People who run regularly do wonderful things for their health. But whether you run competitively or recreationally, there is rarely a runner who gets away injury free (e.g. runner’s knee or shin splints). When you are ready to start training again, the following four tips can help.
1. Find the right time
How do I start training again after a sports injury? First you have to wait for the right time.
Always keep the long-term goal in mind – your health and ability to perform at your full potential. If both of these are present, working out is really fun.
Starting too fast without thinking can set you back quickly. That’s why the right time to start running again always depends on how serious the injury was.
Trust the experts: listen to your doctor and follow his or her advice.
2. Follow a long-term plan
When you find the right time to start running again after an injury, follow a training plan.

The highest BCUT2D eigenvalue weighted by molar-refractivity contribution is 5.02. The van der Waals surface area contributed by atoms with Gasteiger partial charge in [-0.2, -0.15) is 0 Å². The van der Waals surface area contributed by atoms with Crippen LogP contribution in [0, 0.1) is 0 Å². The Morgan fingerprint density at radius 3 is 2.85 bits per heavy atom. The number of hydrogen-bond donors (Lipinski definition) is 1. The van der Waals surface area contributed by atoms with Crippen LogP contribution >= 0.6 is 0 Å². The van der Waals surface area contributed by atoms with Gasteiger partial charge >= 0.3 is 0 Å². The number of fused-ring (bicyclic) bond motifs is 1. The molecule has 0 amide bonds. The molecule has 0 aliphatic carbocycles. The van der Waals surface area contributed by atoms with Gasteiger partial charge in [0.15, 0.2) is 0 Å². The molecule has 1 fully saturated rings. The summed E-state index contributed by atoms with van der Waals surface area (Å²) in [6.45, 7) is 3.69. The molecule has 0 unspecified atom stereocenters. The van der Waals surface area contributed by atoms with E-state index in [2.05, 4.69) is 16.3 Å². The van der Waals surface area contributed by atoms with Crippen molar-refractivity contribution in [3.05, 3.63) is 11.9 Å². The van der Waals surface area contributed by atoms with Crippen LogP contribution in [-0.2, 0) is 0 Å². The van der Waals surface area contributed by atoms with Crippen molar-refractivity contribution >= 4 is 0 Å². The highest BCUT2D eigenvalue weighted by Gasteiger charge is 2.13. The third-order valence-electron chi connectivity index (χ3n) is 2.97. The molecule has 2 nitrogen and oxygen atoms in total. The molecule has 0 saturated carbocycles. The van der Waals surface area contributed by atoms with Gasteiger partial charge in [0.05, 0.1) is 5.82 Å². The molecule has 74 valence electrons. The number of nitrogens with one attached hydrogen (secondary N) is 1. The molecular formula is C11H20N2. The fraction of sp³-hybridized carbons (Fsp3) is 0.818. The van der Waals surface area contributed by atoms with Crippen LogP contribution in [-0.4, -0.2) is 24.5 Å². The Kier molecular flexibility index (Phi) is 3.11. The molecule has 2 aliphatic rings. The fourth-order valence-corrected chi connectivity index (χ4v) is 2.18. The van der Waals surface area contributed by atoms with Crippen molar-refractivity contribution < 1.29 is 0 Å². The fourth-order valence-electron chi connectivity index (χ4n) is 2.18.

Get advice from an interdisciplinary team. What does your doctor, physical therapist, nutritionist, or trainer recommend? A professional evaluation is essential to steer you in the right direction.
Be sure to invest the time in choosing a training plan for running – it will really pay off in the end and allow you to fully concentrate on your goals.
3. Be patient and believe in your goal
You are finally cleared to start running again? Awesome! But don’t go rushing into it!
It’s important to increase the intensity of your training slowly to avoid a relapse. Set individual milestones in your plan and adapt it if you run into some stumbling blocks.
A successful athlete also has to train their patience muscle. Just like when you’re training, staying focused, calm, dedicated, and getting proper support are key here – these are the factors that lead to long-term support.
4. Learn from an injury
A lot of runners get injured because of imbalances in body statics or insufficient training and race preparation. Functional training can help you better prepare your body in a targeted way, and you can learn lessons from your injuries. Consider every pain a warning sign and find out what is causing it.
A balanced training plan with exercises for mobility and technique combined with set recovery times will bring great benefits.
Look at setbacks as something positive – after all, they help you come back stronger than before.
Plus, you learn more about yourself and your body.